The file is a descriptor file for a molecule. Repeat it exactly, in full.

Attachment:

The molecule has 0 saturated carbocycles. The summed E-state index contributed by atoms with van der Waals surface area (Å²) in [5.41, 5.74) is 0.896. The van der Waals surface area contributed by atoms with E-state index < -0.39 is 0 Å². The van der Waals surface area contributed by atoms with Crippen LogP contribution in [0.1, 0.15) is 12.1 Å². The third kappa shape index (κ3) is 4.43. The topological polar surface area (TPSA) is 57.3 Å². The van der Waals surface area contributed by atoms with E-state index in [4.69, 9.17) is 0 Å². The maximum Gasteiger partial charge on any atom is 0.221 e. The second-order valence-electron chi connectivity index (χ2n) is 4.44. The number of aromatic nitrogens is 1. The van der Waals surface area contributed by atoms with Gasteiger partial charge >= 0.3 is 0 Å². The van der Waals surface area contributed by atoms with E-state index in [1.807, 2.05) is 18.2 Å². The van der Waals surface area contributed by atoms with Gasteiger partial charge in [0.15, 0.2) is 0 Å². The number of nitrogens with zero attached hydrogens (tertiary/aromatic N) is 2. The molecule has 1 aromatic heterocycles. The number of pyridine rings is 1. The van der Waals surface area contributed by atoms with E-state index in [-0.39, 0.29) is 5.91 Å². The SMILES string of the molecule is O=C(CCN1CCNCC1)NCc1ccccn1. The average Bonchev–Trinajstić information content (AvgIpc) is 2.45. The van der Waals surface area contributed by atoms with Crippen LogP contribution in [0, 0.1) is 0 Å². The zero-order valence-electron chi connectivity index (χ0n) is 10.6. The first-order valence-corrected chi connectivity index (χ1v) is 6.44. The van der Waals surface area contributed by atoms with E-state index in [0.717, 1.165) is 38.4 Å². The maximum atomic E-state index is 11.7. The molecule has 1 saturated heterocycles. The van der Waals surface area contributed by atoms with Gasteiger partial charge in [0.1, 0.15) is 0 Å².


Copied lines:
The molecule has 0 saturated carbocycles. The summed E-state index contributed by atoms with van der Waals surface area (Å²) in [5.41, 5.74) is 0.896. The van der Waals surface area contributed by atoms with E-state index < -0.39 is 0 Å². The van der Waals surface area contributed by atoms with Crippen LogP contribution in [0.1, 0.15) is 12.1 Å². The third kappa shape index (κ3) is 4.43. The topological polar surface area (TPSA) is 57.3 Å². The van der Waals surface area contributed by atoms with E-state index in [4.69, 9.17) is 0 Å². The maximum Gasteiger partial charge on any atom is 0.221 e. The second-order valence-electron chi connectivity index (χ2n) is 4.44. The number of aromatic nitrogens is 1. The van der Waals surface area contributed by atoms with Gasteiger partial charge >= 0.3 is 0 Å². The van der Waals surface area contributed by atoms with E-state index in [1.807, 2.05) is 18.2 Å². The van der Waals surface area contributed by atoms with Gasteiger partial charge in [0.15, 0.2) is 0 Å². The number of nitrogens with zero attached hydrogens (tertiary/aromatic N) is 2. The molecule has 1 aromatic heterocycles. The number of pyridine rings is 1. The van der Waals surface area contributed by atoms with E-state index in [-0.39, 0.29) is 5.91 Å². The SMILES string of the molecule is O=C(CCN1CCNCC1)NCc1ccccn1. The average Bonchev–Trinajstić information content (AvgIpc) is 2.45. The van der Waals surface area contributed by atoms with Crippen LogP contribution in [0, 0.1) is 0 Å². The zero-order valence-electron chi connectivity index (χ0n) is 10.6. The first-order valence-corrected chi connectivity index (χ1v) is 6.44. The van der Waals surface area contributed by atoms with E-state index in [0.717, 1.165) is 38.4 Å². The maximum atomic E-state index is 11.7. The molecule has 1 saturated heterocycles. The van der Waals surface area contributed by atoms with Gasteiger partial charge in [0.1, 0.15) is 0 Å².